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Round two: foot of snow headed for Sierra
Question of the Day
RENO, Nev. (AP) - The second round of a late-winter storm moved into the Sierra on Wednesday, with more than a foot of snow possible in the mountains around Lake Tahoe and high-wind warnings in effect from Reno to Las Vegas, where winds gusted in excess of 40 mph.
Less than a half foot of snow fell at Lake Tahoe early Wednesday, but it made for slippery conditions on area highways where chains were required over the highest passes. Another half foot of snow was expected at the highest elevations as a winter-weather advisory remained in effect above 7,000 feet through 5 a.m. Thursday for much of the Sierra’s eastern front.
“Snow will create hazardous driving conditions on all Sierra passes and periodically on roads within the Tahoe basin,” the National Weather Service said.
More than 8 inches of new snow fell at Mammoth Mountain Ski Area at Mammoth Lakes, Calif., prompting resort officials to announce they will keep ski runs open through Memorial Day weekend for the 27th year in a row.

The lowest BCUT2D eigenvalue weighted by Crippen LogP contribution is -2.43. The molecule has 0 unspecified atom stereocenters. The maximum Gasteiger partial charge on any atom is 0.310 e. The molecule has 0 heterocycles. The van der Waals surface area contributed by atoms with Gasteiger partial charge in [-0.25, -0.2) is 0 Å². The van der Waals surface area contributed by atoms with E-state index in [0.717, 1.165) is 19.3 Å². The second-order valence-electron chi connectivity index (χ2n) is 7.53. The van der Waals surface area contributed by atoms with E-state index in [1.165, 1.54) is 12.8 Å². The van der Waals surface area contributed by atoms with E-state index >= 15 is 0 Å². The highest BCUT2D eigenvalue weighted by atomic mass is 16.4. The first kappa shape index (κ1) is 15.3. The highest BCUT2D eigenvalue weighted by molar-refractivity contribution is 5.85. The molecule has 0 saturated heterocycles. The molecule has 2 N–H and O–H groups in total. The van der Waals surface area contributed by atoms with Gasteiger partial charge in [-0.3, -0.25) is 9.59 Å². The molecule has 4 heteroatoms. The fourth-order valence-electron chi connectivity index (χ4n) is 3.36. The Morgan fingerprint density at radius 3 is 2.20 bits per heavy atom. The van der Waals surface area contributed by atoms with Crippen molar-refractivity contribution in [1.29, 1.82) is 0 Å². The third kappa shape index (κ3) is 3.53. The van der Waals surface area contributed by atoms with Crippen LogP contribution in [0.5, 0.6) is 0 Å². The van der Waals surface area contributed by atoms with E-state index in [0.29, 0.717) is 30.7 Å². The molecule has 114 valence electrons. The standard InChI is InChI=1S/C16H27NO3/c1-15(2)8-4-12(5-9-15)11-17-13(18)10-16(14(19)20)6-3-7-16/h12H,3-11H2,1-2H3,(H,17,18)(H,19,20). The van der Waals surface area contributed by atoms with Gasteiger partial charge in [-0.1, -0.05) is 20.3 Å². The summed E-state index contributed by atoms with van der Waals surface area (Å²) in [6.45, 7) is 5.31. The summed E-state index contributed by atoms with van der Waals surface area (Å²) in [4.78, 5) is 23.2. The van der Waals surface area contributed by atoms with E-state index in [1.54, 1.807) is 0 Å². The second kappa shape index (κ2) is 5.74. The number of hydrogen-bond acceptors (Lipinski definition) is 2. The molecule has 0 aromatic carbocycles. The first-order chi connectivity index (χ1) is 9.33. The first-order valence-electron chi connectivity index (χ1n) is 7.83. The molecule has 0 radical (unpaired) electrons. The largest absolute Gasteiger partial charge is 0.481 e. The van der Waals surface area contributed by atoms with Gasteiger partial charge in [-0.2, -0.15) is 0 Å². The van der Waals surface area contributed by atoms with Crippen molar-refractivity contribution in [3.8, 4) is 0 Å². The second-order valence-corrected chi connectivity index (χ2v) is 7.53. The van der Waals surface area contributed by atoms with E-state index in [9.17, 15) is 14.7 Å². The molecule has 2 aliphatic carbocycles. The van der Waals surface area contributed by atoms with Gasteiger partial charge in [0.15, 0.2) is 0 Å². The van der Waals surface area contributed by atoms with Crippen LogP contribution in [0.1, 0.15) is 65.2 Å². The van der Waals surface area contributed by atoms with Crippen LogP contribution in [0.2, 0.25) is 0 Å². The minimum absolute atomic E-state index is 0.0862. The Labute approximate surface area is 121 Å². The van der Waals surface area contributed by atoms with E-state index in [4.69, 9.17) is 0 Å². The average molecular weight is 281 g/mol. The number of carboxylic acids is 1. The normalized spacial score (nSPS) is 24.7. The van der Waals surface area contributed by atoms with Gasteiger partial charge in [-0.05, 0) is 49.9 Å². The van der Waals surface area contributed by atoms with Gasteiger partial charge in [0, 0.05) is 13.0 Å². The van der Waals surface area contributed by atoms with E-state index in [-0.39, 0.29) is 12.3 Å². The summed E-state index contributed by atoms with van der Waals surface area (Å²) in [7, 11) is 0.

“Although winter got off to a slow start, the past month brought a series of strong storms with nearly 100 inches of snow,” Mammoth Mountain CEO Rusty Gregory said Wednesday.
Six inches of snow had fallen at the Alpine Meadows ski resort near Tahoe, 4 inches at Incline Village, and 3 inches at the Mount Rose ski resort between Reno and Tahoe, the service said.
The weather service said 15 to 25 mph winds in the Sierra - with gusts in excess of 75 mph - likely would produce wave heights of 2 to 4 feet on the northern half of Lake Tahoe.
Wind advisories also remained in effect through Thursday in southern Nevada. Clark County issued an air-quality advisory for all of the Las Vegas Valley because of blowing dust, in addition to a high-wind advisory the National Weather Service issued for the western part of the valley. Winds of 20 to 35 mph were expected, with gusts up to 45 mph, Wednesday afternoon.
“Strong crosswinds will make for difficult driving especially along the (Interstate) 215 beltway on the west side of the valley. Loose objects left outside may be blown away if not secured,” the service said.
Weather service forecaster Duane Dykema said the storms are not expected to make a significant dent in the drought in northern Nevada.
“We’re so late in the rainy season, by the law of averages and the way the climate works here, it would almost be impossible to make up much ground on our drought situation unless we get very anomalous precipitation between now and the end of April,” he told the Reno Gazette-Journal. “The best we can hope for is to ease some of these deficits.”
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